Another thing that completely changed my working style was a year spent studying in the United States. Using the company's study abroad scheme, I spent a year at the University of California San Diego campus researching CG and other new modes of visual expression, as well as cameras. I was with my wife and two sons. My professor and I often held teleconferences linking his home with the research lab because he was a very busy man. I was astonished to see his children running around in the background even though we were in the middle of a meeting. This would be inconceivable in Japan, but I learned that it was perfectly normal in the US for professors and students to hold discussions under such circumstances. During my stay, I also made friends with many other dads, and learned through them that there are various ways of taking greater care of the family, such as changing jobs to spend more family time, or creating workplaces close to the home in order to spend time on housework and child rearing. Ferrying the children to and from kindergarten is dad's job. There are many cases where dad picks up the kids during work, and even takes them back to the office when there is nobody at home.
In Japan, work times and locations are clearly separated from home life. But when I saw American dads and their involvement in bringing up the children, I began to harbor doubts as to whether it is really necessary to separate the two so completely. In the US, the concept of sacrificing family life for work simply does not exist. As it is simply natural to value and enjoy both work and family life, workplace colleagues understand the situation and it is possible to make flexible use of both time and location. Having experienced this approach to work in the US, I decided I would like to keep it up after returning to Japan.
Currently, I leave the company at 3 p.m. every Wednesday. My eldest son has qualified for FC Barcelona School Katsushika, so I take him there and pick him up each week. Initially, I really thought it would be difficult to leave that early. However, I wanted to put the work-life balance I had experienced in the US into practice in Japan and, above all, to respect the aspirations of my elder son, so I decided to talk things over with my senior manager. He willingly gave his permission, while my team leader said there should be no problems whatsoever so long as I did my best at work. Naturally, I didn't want to inconvenience any of my workplace colleagues, or sacrifice my work. The first thing I changed was the way I use my time. On Wednesdays I get to work by 07:30 a.m. and make sure to finish by 3:00 p.m.. During busy periods, there are inevitably times when I work during the time set aside for the children in the morning. The fact that I can work like this is thanks to the flex time scheme that Sony has adopted. It is extremely effective for people who wish to balance time spent on working and child rearing. Since it is also possible to telecommute sometimes, I can achieve this balance without cutting any corners or resorting to special measures.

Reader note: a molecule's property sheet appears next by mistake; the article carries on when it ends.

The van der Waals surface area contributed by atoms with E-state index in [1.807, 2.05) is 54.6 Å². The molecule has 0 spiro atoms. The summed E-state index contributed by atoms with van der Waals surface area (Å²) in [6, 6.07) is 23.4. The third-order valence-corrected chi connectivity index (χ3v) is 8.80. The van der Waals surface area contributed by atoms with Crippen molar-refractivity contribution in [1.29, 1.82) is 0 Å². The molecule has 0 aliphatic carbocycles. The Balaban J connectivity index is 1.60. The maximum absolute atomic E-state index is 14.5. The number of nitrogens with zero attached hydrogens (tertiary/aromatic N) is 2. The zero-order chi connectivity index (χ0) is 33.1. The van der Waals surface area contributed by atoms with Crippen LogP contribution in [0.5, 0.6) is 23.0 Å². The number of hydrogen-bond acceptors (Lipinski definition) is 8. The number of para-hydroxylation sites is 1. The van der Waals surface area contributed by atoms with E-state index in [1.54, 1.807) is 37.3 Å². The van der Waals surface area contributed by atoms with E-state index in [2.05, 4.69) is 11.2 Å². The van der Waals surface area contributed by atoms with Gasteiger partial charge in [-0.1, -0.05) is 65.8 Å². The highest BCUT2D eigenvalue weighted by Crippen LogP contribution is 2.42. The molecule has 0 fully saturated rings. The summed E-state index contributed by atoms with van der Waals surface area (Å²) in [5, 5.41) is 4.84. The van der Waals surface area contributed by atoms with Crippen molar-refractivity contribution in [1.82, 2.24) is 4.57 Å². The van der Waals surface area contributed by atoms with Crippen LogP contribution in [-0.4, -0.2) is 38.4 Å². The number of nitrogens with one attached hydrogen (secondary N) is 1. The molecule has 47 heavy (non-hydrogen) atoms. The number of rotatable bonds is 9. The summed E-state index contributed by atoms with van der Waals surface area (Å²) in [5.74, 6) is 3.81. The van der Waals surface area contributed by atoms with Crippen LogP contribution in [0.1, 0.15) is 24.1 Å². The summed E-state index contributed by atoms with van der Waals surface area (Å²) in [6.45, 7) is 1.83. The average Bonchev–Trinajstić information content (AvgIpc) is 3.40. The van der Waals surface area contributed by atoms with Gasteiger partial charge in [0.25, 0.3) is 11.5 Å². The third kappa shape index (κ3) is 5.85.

I also make an effort to value in-company communications because there are times when I inconvenience the people around me in terms of scheduling because, for example, I cannot attend meetings after 15:00 on Wednesdays. When I cannot settle even minor matters by e-mail, I try to speak to people face-to-face whenever possible. I also work to break the ice and foster teamwork at departmental meetings, and create an atmosphere where we can all express our opinions with ease. Recently, the people around me seem to have come to completely accept this approach to work, so that on Wednesdays, some of them say, "Oh, this is the day you leave early," and make sure not to set up events after 15:00. I am well aware that this work-life balance is only possible because of the support of my superiors and colleagues.
When I returned from the US, I was reminded of the fact that while Sony respects individuals just like international companies do, it also has the organizational strengths typical of a Japanese company. Steadily delegating more and more work to individuals, and using teams to provide help when individuals cannot manage alone enables us to create good products. The fact that Sony can make good use of the balance between individual and team abilities is one of its key characteristics and a source of strength.
While it is desirable to be able to achieve a good work-life balance as a matter of course without being particularly aware of it, I believe this is difficult to do naturally unless there is an understanding environment. To create such an environment, someone must first take the initiative, and then those surrounding this person must accept such moves naturally. I was able to change working methods decisively, and I hope my actions will also provide the opportunity to change the environment. I believe Sony can do this so long as it respects individuals and teams cooperate together. I am extremely grateful to my bosses and colleagues, who accept my current work style so readily. I hope others will follow in my footsteps to create an environment in which well-balanced work-life styles are a matter of course.